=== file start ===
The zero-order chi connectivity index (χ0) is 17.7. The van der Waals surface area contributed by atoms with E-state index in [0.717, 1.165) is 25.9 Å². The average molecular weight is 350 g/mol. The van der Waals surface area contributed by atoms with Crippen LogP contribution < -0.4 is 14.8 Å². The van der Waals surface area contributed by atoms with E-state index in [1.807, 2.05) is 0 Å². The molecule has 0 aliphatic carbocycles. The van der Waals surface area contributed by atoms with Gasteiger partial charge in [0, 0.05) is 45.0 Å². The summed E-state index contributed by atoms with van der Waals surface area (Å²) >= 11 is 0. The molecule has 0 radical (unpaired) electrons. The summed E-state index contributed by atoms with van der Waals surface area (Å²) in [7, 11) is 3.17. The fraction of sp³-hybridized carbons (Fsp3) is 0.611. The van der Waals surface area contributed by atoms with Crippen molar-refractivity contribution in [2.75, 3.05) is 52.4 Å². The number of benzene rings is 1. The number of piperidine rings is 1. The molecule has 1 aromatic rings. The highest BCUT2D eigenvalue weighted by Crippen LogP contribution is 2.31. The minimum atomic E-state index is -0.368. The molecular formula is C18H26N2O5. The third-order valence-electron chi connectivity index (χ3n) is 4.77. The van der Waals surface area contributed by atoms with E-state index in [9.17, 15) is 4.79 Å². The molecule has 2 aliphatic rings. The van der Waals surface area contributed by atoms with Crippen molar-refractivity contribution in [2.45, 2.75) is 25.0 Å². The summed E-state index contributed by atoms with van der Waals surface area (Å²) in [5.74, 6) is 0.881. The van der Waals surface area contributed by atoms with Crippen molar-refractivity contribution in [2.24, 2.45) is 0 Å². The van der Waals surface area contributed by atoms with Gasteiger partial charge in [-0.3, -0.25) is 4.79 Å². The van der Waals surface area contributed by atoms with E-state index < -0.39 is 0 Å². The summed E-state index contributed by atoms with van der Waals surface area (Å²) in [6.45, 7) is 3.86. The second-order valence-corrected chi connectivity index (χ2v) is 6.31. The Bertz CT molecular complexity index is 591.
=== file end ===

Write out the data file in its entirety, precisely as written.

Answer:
The zero-order chi connectivity index (χ0) is 17.7. The van der Waals surface area contributed by atoms with E-state index in [0.717, 1.165) is 25.9 Å². The average molecular weight is 350 g/mol. The van der Waals surface area contributed by atoms with Crippen LogP contribution < -0.4 is 14.8 Å². The van der Waals surface area contributed by atoms with E-state index in [1.807, 2.05) is 0 Å². The molecule has 0 aliphatic carbocycles. The van der Waals surface area contributed by atoms with Gasteiger partial charge in [0, 0.05) is 45.0 Å². The summed E-state index contributed by atoms with van der Waals surface area (Å²) >= 11 is 0. The molecule has 0 radical (unpaired) electrons. The summed E-state index contributed by atoms with van der Waals surface area (Å²) in [7, 11) is 3.17. The fraction of sp³-hybridized carbons (Fsp3) is 0.611. The van der Waals surface area contributed by atoms with Crippen molar-refractivity contribution in [2.75, 3.05) is 52.4 Å². The number of benzene rings is 1. The number of piperidine rings is 1. The molecule has 1 aromatic rings. The highest BCUT2D eigenvalue weighted by Crippen LogP contribution is 2.31. The minimum atomic E-state index is -0.368. The molecular formula is C18H26N2O5. The third-order valence-electron chi connectivity index (χ3n) is 4.77. The van der Waals surface area contributed by atoms with E-state index in [9.17, 15) is 4.79 Å². The molecule has 2 aliphatic rings. The van der Waals surface area contributed by atoms with Crippen molar-refractivity contribution in [2.45, 2.75) is 25.0 Å². The summed E-state index contributed by atoms with van der Waals surface area (Å²) in [5.74, 6) is 0.881. The van der Waals surface area contributed by atoms with Crippen molar-refractivity contribution in [2.24, 2.45) is 0 Å². The van der Waals surface area contributed by atoms with Gasteiger partial charge in [-0.3, -0.25) is 4.79 Å². The van der Waals surface area contributed by atoms with E-state index < -0.39 is 0 Å². The summed E-state index contributed by atoms with van der Waals surface area (Å²) in [6.45, 7) is 3.86. The second-order valence-corrected chi connectivity index (χ2v) is 6.31. The Bertz CT molecular complexity index is 591.